To make Bangladesh totally dependent on and subservient to India, Indian expansionists ruined Bangladesh’s education, culture, social value, economy, agriculture, industries. India designs to imbalance Bangladesh to such degree that it becomes dys-functional and failed State totally dependent on India for survival. India has sunk its claws deep into Bangladeshi policy. Many Bangladeshi policymakers, politicians, intellectuals, bureaucrats, business magnets, etc., who directly and indirectly control the state crafts of Bangladesh have either become India’s pawns to grab their self-interest, who give priority to their immediate gains instead of national interest and sovereignty. It should be the foremost responsibility of India to adopt a policy of non-interference in the internal affairs of neighbouring peace-loving countries. If only India realizes the importance of peace in the region, problems of neighbouring countries bordering In-dia would solve automatically. Perhaps, the Indian government realizes this responsibility and let peace prevail in the region by adopting a policy of non-interference.

The reality behind the rhetoric
India obviously wants to use the transit facilities to integrate its insurgent north-eastern states with India proper.

The government apparently has great expectations from its current overtures to India, but dispassionate observers of Bangladesh-India relations, both in good times and bad, have reasons to be wary even in these best of times. The diplomatic chemistry, so to say, is excellent and much is being made of the imminent deal for 'transit, transhipment and regional connectivity.' This is to be effected through our territory, predominantly to help India transport its goods [arms not included, we are assured, though cynics swear it is likely to be a no-holds-barred situation, unofficially ] to and from its own states to the west, east and north of Bangladesh ----in other words a 'corridor', with all its latent political ramifications.(The Financial Express BD)

It is perhaps to remove such apprehensions that the Bangladesh Finance Minister thought it wise to tell the press, after a meeting with the visiting External Affairs Minister of India early this month (6th July), that the two countries have agreed to include Nepal and Bhutan in the 'transit and transhipment loop to ensure wider regional connectivity.' He appeared rather upbeat, adding, that by allowing transit to East Asian and other South Asian countries, Bangladesh was hoping to become a 'regional economic hub'.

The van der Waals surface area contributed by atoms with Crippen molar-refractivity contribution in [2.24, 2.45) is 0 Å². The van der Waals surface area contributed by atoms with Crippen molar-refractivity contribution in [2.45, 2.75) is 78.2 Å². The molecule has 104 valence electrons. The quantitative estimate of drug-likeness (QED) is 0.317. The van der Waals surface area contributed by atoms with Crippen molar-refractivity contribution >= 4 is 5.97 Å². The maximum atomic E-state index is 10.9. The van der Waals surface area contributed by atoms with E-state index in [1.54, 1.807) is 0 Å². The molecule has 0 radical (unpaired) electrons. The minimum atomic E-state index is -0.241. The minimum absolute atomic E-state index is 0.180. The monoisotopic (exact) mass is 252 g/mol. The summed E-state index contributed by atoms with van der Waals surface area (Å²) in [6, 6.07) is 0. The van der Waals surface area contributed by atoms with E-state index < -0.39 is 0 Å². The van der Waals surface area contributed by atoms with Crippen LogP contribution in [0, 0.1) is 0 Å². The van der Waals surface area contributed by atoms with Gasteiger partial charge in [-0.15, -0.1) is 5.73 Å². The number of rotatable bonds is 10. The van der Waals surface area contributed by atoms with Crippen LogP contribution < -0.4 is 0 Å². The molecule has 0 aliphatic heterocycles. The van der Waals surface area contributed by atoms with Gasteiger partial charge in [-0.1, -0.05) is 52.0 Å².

But Bangladesh has miles to go before that. It would be too simplistic to presume that the transit issue has everything to do with economics and connectivity and nothing at all with the political reality on the ground. It is indeed full of potential but nonetheless fraught with too many complexities that need to be dealt with judiciously. The political parties in Bangladesh are sharply divided over it. [ But the Indian PM was wide off the mark when he said, in a tete-a-tete this month with newspaper editors in Delhi, that 25 per cent of Bangladeshis are Jamaat-i-Islami and anti-Indian with close ISI (Pakistani military intelligence) links! For the good man's information, this Islamic bogey never managed more than six per cent of the vote in any election in Bangladesh, despite its cosying up to the two main parties as and when found expedient.

One wonders whether the Indian PM is privy to some 'secret agenda' regarding Bangladesh which prompted him to add that 'the political landscape can change at any time.' What the plot and who the hatchers? Or does he simply mean Sheikh Hasina might not be re-elected next term, so better to take advantage of the Awami League's unquestioned majority? Let us hope it is just that and not some wild CIA-ISI-RAW-MOSSAD and what-not conspiracy to prey on us and our resources!